VASCORP’s outreach works through Public private partnerships with government’s agriculture objectives to train small scale farmers. The impact is in 12 rice producing states across Nigeria with the best techniques in field planting, seed management, harvesting, drying and threshing.
It values the work of young farmers and have established recruitment initiatives for practical and theoretical training in various states. The programmes help farmers cultivate their land and create new opportunities in the rural outskirts. As an organisation it pushes forward the agenda of opportunity, sufficiency & security in the country.
It believes that agriculture is an initiative both women and men should be involved in. Roughly 20% of the beneficiaries are women who work to contribute to their families and household income. The company hopes to encourage the participation of women in farming for future generations ahead. This creates socio-economic advancements for women to feel empowered & included in their villages.
VASCORP Supports the Indigenous Rice Junior Chef Competition in Kano State of the many programmes it endorses. The Kano chapter of Rice Farmers Association of Nigeria (RIFAN) organized the cooking competition for kids aged between 12 to 15 years. Over 100 young enthusiasts competed for the coveted awards. The objective of the cooking competition was to preserve the Nigerian food culture and inculcate traditional culinary skills among the youth in the so-called fast food generation.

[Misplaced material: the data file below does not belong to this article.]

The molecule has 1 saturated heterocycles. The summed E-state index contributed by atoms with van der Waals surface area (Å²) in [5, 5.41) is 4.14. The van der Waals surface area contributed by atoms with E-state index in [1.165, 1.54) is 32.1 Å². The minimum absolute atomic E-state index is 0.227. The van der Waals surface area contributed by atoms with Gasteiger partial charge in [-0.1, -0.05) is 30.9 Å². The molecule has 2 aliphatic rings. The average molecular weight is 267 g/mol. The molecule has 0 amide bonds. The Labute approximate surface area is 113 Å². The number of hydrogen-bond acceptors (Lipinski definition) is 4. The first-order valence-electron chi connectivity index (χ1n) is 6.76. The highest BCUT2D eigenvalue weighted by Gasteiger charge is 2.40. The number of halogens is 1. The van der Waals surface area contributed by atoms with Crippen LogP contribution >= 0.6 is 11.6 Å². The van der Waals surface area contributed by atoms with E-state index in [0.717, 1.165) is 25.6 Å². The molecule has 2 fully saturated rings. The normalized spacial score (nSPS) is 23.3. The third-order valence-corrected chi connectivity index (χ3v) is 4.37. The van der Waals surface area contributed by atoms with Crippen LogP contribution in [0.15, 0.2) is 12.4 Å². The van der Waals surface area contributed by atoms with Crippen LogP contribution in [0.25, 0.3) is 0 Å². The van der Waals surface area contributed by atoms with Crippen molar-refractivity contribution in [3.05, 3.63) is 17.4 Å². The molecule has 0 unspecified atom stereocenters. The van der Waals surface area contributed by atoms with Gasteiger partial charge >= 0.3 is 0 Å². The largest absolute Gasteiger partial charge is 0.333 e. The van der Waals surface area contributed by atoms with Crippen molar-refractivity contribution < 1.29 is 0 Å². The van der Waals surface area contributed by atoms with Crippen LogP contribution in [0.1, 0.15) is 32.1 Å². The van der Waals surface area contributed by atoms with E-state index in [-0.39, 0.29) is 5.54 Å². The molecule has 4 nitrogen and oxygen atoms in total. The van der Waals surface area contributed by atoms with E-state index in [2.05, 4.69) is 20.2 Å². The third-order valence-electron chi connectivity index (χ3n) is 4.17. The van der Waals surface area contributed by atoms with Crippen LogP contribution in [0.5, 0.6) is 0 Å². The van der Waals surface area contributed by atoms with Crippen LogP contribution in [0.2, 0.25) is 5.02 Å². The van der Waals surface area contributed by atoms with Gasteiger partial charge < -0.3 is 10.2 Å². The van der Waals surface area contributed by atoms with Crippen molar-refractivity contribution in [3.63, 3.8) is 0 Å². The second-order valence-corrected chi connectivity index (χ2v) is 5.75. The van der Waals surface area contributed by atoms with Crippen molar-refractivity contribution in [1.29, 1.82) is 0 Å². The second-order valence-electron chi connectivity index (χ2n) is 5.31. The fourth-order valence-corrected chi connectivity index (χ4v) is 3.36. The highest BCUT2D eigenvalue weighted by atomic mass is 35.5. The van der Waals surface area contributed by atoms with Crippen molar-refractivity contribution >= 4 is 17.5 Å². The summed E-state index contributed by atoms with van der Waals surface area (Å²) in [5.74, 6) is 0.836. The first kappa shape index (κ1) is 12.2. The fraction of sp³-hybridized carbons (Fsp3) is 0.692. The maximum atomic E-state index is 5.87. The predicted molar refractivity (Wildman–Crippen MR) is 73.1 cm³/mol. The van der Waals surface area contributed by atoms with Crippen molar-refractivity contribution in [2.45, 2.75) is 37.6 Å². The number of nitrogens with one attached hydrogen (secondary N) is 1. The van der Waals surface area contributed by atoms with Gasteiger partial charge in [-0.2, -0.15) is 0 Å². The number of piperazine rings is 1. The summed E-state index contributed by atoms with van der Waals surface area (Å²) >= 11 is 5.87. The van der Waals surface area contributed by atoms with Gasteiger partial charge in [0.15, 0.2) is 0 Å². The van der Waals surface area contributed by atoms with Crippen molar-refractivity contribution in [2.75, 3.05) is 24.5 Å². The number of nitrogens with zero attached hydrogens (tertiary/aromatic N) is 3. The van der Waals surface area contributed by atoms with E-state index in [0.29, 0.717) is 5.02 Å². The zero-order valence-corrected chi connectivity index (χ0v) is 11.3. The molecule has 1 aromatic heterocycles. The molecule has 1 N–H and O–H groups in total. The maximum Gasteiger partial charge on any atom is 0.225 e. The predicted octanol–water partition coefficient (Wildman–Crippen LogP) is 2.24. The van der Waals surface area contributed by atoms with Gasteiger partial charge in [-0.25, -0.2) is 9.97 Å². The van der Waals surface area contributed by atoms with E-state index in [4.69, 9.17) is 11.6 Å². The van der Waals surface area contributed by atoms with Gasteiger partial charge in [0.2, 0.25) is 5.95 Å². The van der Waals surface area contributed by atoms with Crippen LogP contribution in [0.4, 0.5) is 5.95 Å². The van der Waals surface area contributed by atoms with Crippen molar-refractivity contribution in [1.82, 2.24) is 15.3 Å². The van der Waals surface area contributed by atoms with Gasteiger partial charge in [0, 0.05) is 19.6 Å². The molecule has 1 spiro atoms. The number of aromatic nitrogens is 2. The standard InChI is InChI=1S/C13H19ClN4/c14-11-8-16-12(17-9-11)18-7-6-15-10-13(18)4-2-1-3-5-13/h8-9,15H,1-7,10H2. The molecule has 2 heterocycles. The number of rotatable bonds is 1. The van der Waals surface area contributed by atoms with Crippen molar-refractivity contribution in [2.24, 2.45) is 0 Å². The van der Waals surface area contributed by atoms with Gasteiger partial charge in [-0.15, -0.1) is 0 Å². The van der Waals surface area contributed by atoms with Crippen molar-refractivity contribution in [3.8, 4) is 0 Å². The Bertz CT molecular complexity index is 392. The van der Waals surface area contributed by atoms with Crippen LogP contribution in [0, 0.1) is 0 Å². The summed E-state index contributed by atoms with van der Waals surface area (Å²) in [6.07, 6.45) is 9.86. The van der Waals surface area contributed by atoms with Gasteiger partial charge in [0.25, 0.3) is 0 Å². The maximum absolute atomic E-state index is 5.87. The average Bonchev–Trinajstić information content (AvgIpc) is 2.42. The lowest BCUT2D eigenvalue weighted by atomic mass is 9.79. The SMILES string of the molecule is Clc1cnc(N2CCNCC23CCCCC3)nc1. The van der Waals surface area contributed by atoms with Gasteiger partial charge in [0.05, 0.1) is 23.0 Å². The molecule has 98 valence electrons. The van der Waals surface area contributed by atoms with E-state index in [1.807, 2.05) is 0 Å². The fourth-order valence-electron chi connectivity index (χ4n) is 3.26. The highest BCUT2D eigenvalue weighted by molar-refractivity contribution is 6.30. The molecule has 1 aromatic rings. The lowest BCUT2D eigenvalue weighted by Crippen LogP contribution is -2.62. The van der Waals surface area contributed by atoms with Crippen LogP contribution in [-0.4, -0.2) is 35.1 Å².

Sustainable Way of Production
Rice a key source of food but it is also good source of income for many smallholder farmers. The rice yield potential is 10 t/ha, however, farmers manage to produce only 7-8 t/ha. In the developing countries like Nigeria, where farmers have less access to the inputs and technology, the average yield is 4-5 t/ha. In order to respond to the future food demands, rice production and yields will have to be increased. At the same time, rice farming needs to be managed in a sustainable way to reduce its environmental footprint. It’s important to mention that rice farming produces 10% of global methane emissions and requires 34-43% of the world’s irrigation water. In order to decrease water use, soil pollution, and methane emissions, as well as improve their yields, farmers need to embrace sustainable farm practices. VASCORP propagates